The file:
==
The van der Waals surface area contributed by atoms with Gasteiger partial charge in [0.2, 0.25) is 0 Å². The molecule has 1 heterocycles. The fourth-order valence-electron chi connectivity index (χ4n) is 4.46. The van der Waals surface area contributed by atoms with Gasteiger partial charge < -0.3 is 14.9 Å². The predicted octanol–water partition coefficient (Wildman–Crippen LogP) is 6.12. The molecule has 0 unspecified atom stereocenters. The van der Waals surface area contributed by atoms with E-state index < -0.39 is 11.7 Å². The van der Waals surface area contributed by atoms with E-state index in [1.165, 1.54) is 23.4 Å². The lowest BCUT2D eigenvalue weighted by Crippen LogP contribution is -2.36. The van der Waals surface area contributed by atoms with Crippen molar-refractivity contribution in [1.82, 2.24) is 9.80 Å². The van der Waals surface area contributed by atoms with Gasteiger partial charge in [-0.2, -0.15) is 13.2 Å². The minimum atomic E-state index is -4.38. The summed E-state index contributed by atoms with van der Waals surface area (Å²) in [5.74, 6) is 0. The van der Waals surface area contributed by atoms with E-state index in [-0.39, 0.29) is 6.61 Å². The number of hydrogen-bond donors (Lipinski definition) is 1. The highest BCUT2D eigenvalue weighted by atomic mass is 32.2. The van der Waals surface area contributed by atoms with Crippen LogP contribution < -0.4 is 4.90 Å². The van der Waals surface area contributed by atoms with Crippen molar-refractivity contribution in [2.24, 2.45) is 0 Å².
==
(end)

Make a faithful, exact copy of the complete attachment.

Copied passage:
The van der Waals surface area contributed by atoms with Gasteiger partial charge in [0.2, 0.25) is 0 Å². The molecule has 1 heterocycles. The fourth-order valence-electron chi connectivity index (χ4n) is 4.46. The van der Waals surface area contributed by atoms with Gasteiger partial charge < -0.3 is 14.9 Å². The predicted octanol–water partition coefficient (Wildman–Crippen LogP) is 6.12. The molecule has 0 unspecified atom stereocenters. The van der Waals surface area contributed by atoms with E-state index < -0.39 is 11.7 Å². The van der Waals surface area contributed by atoms with E-state index in [1.165, 1.54) is 23.4 Å². The lowest BCUT2D eigenvalue weighted by Crippen LogP contribution is -2.36. The van der Waals surface area contributed by atoms with Crippen molar-refractivity contribution in [1.82, 2.24) is 9.80 Å². The van der Waals surface area contributed by atoms with Gasteiger partial charge in [-0.2, -0.15) is 13.2 Å². The minimum atomic E-state index is -4.38. The summed E-state index contributed by atoms with van der Waals surface area (Å²) in [5.74, 6) is 0. The van der Waals surface area contributed by atoms with E-state index in [-0.39, 0.29) is 6.61 Å². The number of hydrogen-bond donors (Lipinski definition) is 1. The highest BCUT2D eigenvalue weighted by atomic mass is 32.2. The van der Waals surface area contributed by atoms with Crippen LogP contribution < -0.4 is 4.90 Å². The van der Waals surface area contributed by atoms with Crippen molar-refractivity contribution in [2.24, 2.45) is 0 Å².